Western’s new low-residency MFA and M.A. in Nature Writing offers an ethically alert, cutting-edge program in an incomparable natural setting in the heart of the Rocky Mountains. Our program is established on the core belief that art can be an agent of change, that writing can change the way we live, our policies, and our values. Our practical focus on publication, professional development and partnerships with relevant nonprofits, newspapers, and think tanks underscores our belief that writers can participate in this field immediately and with gusto. Through extensive reading, intellectual inquiry, and rigorous professional and creative writing, students will engage with diverse voices, challenging questions and critical issues facing our world today.

As a participant in this program, you’ll be . . .

  • encouraged to fully participate in the contemporary world of nature writing by understanding its history, critically thinking on how the field has and must evolve, and preparing your own works for submission.
  • asked to study, understand, and make use of a wide range of literary techniques and styles.
  • trained in all the major literary sub-genres relevant to the field, including memoir, science writing, political writing, history, poetry, fiction, and various forms of creative nonfiction.
  • encouraged to explore emerging issues in the field including the need for new forms of storytelling, for greater inclusion and diversity of voice, and for essential changes in the literary dialogue.

The Program

Western’s Creative Writing MFA and M.A. concentrations are low-residency programs. Faculty and students interact from a distance during the academic year and then gather for two weeks in July on the Gunnison campus for classes, lectures, readings, discussions, and of course, writing.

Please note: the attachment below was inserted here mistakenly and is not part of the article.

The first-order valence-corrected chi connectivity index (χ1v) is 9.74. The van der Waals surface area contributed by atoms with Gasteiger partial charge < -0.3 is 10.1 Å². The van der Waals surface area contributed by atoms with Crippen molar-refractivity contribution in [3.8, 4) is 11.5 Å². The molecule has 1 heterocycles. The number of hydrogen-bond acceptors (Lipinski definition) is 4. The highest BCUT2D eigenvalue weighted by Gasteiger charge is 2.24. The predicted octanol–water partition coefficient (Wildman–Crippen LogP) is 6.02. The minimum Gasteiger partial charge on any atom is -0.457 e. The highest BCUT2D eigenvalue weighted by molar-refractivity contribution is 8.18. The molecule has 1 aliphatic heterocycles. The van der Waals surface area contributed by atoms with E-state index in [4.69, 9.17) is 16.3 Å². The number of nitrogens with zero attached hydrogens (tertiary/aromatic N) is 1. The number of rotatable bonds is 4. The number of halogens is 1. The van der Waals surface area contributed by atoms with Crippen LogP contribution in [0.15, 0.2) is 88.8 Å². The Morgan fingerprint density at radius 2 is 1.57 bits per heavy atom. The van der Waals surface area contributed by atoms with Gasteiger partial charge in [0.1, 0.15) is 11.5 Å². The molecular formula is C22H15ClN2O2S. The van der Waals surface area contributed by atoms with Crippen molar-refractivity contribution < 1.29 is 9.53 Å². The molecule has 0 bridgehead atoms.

• MFA students attend three summer residencies: one prior to the first semester, one between years one and two and one in the third summer.
  • During the academic year, full-time MFA students take two courses each semester. These six-credit courses make use of conference calls and web platforms for online work.
  • To complete the MFA, students work on a culminating portfolio throughout their final year.
  • M.A. students pursue an identical curriculum to MFA students, but only come for two summers and one academic year. M.A. students do not write a final portfolio.

Opportunities and Partnerships

  • Take courses or even add a concentration in Western’s other low-residency Creative Writing concentrations: Poetry, Screenwriting for Film and Television, Publishing or Genre Fiction.
  • Practicums with High Country News, located at Western, with features covering the American West, including Tribal Affairs, Immigration, Climate and more!
  • Collaborate with the Center for Humans and Nature, a creative think-tank that entertains multiple perspectives on resilient futures for all.
  • Collaborate with the Coldharbour Institute, located in the Gunnison Valley, which “facilitates education, incubation and demonstration of regenerative personal, community and land practices.”
  • Students can propose other collaborations within their own local communities and/or other justice and movement-building, activist, grassroots and/or policy-making groups.

Header image by Phyllis Fife (Creek), Mist in the Morning, 1965, Oil on canvas
Courtesy of the IAIA Museum of Contemporary Native Arts, Santa Fe, NM
Photo by Addison Doty; Design by John Schauer 

Learn More

Reach out for more information about the program.

Michelle Wilk
Program Support Coordinator
Phone: 
Office Location: 
Quigley Hall 117